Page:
One of those questionable pursuits involved what's been called the Great Diamond Hoax of 1872, in which Harpending’s confederates seeded a section of the Colorado Territory outback with precious gems and convinced investors there was much more to be had. The suckers included Bank of California founder William Chapman Ralston, Gen. George S. Dodge, Horace Greeley, Gen. George McClellan, Baron von Rothschild, and Charles Tiffany, of Tiffany and Co.
The scam has been portrayed on screen several times, including in three separate episodes of the old TV western "Death Valley Days": In the first, aired in 1955, Marc Hamilton played Harpending; in the second, aired in 1965, Vaughn Taylor played Harpending (Ronald Reagan was cast in the starring role of banker William Chapman Ralston in the same episode) and a third, in 1968, starred Gavin MacLeod. A 1958 episode of "Maverick" was also based on the hoax.
But why do we remember Harpending today? In part because Harpending once wrote of his connection to this region, “If the matter of paternity is ever brought up in court, it will probably be proved to the satisfaction of a jury that I am the father of Kern County.”
Col. Thomas Baker might dispute that. The acknowledged founder of Bakersfield, who had served as a colonel in the Ohio militia 30 years before, came to the settlement that would bear his name in 1862.
But Harpending did in fact participate in the effort to carve out the new county from swaths of Tulare and Los Angeles counties.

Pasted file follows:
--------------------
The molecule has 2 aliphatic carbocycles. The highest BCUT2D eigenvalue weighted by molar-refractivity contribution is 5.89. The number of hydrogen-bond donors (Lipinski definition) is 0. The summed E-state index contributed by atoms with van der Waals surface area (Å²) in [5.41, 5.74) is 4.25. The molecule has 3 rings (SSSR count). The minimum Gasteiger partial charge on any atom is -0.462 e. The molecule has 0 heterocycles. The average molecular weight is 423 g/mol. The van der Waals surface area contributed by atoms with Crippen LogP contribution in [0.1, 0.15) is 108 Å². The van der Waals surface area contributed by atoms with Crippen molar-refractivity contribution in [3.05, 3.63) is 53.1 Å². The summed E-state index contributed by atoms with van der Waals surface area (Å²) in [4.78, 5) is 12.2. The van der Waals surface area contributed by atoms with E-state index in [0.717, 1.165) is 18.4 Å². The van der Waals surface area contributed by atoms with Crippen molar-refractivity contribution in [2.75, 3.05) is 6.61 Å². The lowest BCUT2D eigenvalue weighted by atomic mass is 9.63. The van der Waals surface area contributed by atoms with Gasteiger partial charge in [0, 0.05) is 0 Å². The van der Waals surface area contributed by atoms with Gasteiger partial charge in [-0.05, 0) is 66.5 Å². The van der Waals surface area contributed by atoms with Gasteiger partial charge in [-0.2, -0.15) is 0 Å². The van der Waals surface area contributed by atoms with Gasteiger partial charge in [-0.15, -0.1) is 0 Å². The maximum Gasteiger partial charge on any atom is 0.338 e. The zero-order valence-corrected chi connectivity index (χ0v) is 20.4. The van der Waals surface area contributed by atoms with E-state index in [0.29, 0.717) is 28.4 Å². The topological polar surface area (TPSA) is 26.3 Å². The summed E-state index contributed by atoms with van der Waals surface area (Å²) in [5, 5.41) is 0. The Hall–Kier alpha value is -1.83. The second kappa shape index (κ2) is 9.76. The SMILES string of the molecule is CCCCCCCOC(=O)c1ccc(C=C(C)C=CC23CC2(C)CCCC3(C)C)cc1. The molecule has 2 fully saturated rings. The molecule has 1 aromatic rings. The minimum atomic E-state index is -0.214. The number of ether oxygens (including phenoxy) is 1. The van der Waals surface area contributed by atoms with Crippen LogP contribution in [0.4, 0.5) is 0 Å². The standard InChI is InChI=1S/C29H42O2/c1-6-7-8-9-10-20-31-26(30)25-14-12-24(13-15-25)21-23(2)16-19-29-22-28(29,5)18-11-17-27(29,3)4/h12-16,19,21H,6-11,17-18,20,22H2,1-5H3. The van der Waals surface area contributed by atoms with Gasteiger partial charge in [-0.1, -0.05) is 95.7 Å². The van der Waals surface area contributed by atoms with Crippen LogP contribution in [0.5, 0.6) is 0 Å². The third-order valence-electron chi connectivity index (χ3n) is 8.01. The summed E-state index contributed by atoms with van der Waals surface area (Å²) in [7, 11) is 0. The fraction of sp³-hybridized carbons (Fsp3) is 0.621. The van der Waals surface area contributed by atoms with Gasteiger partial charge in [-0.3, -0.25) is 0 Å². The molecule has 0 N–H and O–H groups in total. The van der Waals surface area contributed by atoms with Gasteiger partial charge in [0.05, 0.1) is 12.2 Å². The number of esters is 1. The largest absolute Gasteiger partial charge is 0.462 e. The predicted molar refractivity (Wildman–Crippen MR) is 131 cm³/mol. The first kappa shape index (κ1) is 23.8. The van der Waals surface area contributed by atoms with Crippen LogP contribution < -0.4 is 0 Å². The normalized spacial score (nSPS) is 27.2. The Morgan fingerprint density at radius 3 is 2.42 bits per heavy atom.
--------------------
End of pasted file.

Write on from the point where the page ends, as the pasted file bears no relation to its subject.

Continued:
Other than Breckenridge Mountain, however, few actual man-made remnants of the Civil War remain in Kern.
A marker for the California section of the Jefferson Davis Highway, a precursor to Highway 99, placed along the route by the Daughters of the Confederacy in 1942, is now at the Kern County Museum, although it's been removed from view. Museum Executive Director Mike McCoy clearly understands the difference between preserving history and demonstrating undue reverence for its errors.
Historic Union Cemetery is the other touchstone. Exactly 110 former Union soldiers are buried there, many in the section set aside for members of the Grand Army of the Republic, a fraternal organization of Civil War Yankees. And 19 veterans of the Confederate Army are buried at Union Cemetery, their graves cared for by the local chapter of the Daughters of the Confederacy, whose representative declined to be interviewed for this story, citing the present social upheaval.
The former Confederates who moved west to Kern County apparently assimilated as well as their Union counterparts. One, named Wilkinson, served as a county justice of the peace, for decades marrying local couples of all Civil War sympathies.
When we think of the Civil War, we generally think of the Eastern Seaboard and the Deep South, but the War Between the States played out almost everywhere on the continent — including the deceptively tranquil Sierra Nevada of central Kern County.
We don’t have any Confederate statues to take down, or preserve for that matter — not of Harpending and not of Breckinridge. Not like the city of Lexington, Ky.
The John C. Breckinridge Memorial, erected in 1887, no longer stands watch in that city’s courthouse square, as it did for 130 years. In 2017 the bronze-on-granite statue was moved to the Lexington Cemetery, where heroes and traitors alike rest in peace.